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Legendary Florida swimming coach Gregg Troy to retire from collegiate coaching

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One of Florida’s greatest coaches is hanging up his whistle.

Olympics - Previews - Day - 1 Photo by Ryan Pierse/Getty Images

The Florida Gators have been among the greatest programs in collegiate swimming for much of the last two decades, churning out Olympic competitors and competing for national championships.

Now, the man responsible for shaping that program is stepping down from collegiate coaching.

Gregg Troy, who has helmed Florida’s swimming and diving program since 1998, announced his retirement from the Gators in a Wednesday afternoon release.

“I’ve been fortunate to spend 20 years here at the University of Florida, and I’m thankful for the opportunity to coach so many remarkable and talented Gator athletes,” Troy said. “I’ve experienced countless memorable moments here at Florida, and it’s now time for me to step away from collegiate swimming.

”Moving forward, I plan to help individuals meet their goals at the 2020 Olympics as the high performance coach for Gator Swim Club with Robert Pinter.”

That shift from collegiate coaching to private preparation of elite swimmers with the Gainesville-based Gator Swim Club assuredly means that Troy will continue to be around the University of Florida and more than a few great Gators swimmers. But while that likely means Troy will continue tutoring Caeleb Dressel and should help prep Ryan Lochte with an eye on the 2020 Olympics, it also means one of the longest-tenured coaches in Florida history will no longer be stewarding a program he helped return to prominence.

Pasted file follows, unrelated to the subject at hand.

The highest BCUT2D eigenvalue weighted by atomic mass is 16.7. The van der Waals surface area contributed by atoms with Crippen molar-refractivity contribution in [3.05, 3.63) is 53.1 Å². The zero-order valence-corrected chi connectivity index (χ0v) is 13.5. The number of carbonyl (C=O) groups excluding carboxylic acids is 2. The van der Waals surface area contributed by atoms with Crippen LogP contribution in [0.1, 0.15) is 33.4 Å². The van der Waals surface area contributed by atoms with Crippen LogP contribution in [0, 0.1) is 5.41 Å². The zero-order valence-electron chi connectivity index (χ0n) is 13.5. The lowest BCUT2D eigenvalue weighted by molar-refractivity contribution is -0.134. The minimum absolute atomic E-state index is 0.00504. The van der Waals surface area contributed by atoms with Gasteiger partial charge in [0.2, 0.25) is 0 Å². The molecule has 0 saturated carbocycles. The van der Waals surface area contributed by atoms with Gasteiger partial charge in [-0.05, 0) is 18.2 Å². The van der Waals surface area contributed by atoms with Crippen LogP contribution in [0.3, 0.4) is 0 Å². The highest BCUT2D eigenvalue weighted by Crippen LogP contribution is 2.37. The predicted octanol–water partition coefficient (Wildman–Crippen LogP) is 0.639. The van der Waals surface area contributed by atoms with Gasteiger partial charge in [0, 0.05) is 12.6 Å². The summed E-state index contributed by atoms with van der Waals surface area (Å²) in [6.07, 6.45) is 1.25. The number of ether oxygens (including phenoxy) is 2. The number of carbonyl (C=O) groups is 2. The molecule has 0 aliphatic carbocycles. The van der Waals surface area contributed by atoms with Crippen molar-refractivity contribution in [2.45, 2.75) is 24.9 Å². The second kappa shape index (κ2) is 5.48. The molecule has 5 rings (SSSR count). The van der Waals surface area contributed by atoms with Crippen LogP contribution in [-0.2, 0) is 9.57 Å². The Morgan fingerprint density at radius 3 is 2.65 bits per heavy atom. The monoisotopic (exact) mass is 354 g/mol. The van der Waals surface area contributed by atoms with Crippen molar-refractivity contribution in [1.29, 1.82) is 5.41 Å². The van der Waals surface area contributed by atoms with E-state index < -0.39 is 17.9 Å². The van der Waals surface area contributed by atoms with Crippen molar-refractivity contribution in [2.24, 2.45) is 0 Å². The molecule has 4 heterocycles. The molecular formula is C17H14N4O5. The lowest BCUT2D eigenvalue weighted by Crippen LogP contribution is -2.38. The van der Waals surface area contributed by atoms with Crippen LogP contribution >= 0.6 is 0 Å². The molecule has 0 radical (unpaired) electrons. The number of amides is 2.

Claiming Troy “rescued” Florida’s swimming program may be a bit hyperbolic, unless mediocrity is a plight to be rescued from. But his coaching and leadership turned a once-proud program into a point of pride again, and his tutelage of-Elizabeth Beisel, Lochte, Dressel, and dozens of other Olympians who passed through his program minted elite international competitors and made Florida formidable in the water.

Troy’s Gators captured just one team national championship — the 2010 crown his women purloined from dynastic programs at Stanford and Cal — but Florida’s men’s program is on a six-year streak of capturing SEC titles after a long period of dominance by Auburn, and Florida’s women’s program has hung tough in a conference with historically strong Auburn and Georgia outfits. Troy’s swimmers collected 43 individual NCAA titles and a staggering 1,145 All-America honors, a towering testament to his ability to get the most out of his athletes.

And those 2010 women spat in the face of history to win it all. Florida’s two national titles in women’s swimming came 32 years apart; the longest time any other school has gone between titles in a dynastic sport in which every one of the five programs with four or more national championships has gone back-to-back at least once was 19 years.

Hired by Jeremy Foley in 1998 to coach the women’s team and installed as the leader of the men’s program a year later, Troy spent 20 years as a Florida head coach, putting him in rarefied air occupied by only eight other Florida coaches.

“Florida is a tremendous university for student-athletes, and it has been an outstanding experience for me,” Troy said. “I’m thankful for the opportunity given to me by Jeremy Foley and Scott Stricklin.

He leaves the Gators in far better shape than he found them, and with enormous shoes for Florida athletic director Scott Stricklin to fill.

“On behalf of the University of Florida and Gator Nation, I want to thank Gregg for the incredible job he has done here,” Stricklin said. “Gregg has represented UF in a first-class manner, and his track record of accomplishments speaks for itself.

”He helped uphold the tradition of excellence in Florida swimming and diving, and some of the world’s best athletes came to Gainesville to learn under his direction.”

“Moving forward, we will evaluate all available options and have a wide-ranging search to provide our swimming and diving teams the best opportunity for continued success,” Stricklin said.

For his part, it sounds like Troy will be happy to help his beloved program.

“Myself and my family will always be part of the Gator Nation, and I will help UF through this transition any way I can.”